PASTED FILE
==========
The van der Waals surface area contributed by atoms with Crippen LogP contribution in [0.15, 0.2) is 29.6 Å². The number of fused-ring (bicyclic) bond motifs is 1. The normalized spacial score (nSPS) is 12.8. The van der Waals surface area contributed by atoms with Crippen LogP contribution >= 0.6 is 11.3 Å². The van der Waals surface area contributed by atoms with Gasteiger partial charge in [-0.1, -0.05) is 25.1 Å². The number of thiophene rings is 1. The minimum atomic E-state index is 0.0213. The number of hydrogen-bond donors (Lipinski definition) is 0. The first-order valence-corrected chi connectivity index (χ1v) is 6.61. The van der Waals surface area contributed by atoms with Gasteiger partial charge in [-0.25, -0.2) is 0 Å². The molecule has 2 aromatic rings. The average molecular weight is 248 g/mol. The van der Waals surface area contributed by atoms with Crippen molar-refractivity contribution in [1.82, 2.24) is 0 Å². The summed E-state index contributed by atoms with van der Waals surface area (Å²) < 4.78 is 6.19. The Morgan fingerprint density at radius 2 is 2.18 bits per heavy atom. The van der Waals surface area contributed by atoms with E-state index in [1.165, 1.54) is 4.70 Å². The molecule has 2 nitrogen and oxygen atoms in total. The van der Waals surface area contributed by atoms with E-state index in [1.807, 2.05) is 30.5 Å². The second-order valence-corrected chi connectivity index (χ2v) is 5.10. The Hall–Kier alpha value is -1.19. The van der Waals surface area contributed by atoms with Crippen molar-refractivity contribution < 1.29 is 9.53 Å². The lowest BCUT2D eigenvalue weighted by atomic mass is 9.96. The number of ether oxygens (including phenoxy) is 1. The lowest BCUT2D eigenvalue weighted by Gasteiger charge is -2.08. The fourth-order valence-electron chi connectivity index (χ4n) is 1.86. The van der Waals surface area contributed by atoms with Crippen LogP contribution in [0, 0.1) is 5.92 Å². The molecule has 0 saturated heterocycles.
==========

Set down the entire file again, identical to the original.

The van der Waals surface area contributed by atoms with Crippen LogP contribution in [0.15, 0.2) is 29.6 Å². The number of fused-ring (bicyclic) bond motifs is 1. The normalized spacial score (nSPS) is 12.8. The van der Waals surface area contributed by atoms with Crippen LogP contribution >= 0.6 is 11.3 Å². The van der Waals surface area contributed by atoms with Gasteiger partial charge in [-0.1, -0.05) is 25.1 Å². The number of thiophene rings is 1. The minimum atomic E-state index is 0.0213. The number of hydrogen-bond donors (Lipinski definition) is 0. The first-order valence-corrected chi connectivity index (χ1v) is 6.61. The van der Waals surface area contributed by atoms with Gasteiger partial charge in [-0.25, -0.2) is 0 Å². The molecule has 2 aromatic rings. The average molecular weight is 248 g/mol. The van der Waals surface area contributed by atoms with Crippen molar-refractivity contribution in [1.82, 2.24) is 0 Å². The summed E-state index contributed by atoms with van der Waals surface area (Å²) < 4.78 is 6.19. The Morgan fingerprint density at radius 2 is 2.18 bits per heavy atom. The van der Waals surface area contributed by atoms with E-state index in [1.165, 1.54) is 4.70 Å². The molecule has 2 nitrogen and oxygen atoms in total. The van der Waals surface area contributed by atoms with E-state index in [1.807, 2.05) is 30.5 Å². The second-order valence-corrected chi connectivity index (χ2v) is 5.10. The Hall–Kier alpha value is -1.19. The van der Waals surface area contributed by atoms with Crippen molar-refractivity contribution < 1.29 is 9.53 Å². The lowest BCUT2D eigenvalue weighted by atomic mass is 9.96. The number of ether oxygens (including phenoxy) is 1. The lowest BCUT2D eigenvalue weighted by Gasteiger charge is -2.08. The fourth-order valence-electron chi connectivity index (χ4n) is 1.86. The van der Waals surface area contributed by atoms with Crippen LogP contribution in [0, 0.1) is 5.92 Å². The molecule has 0 saturated heterocycles.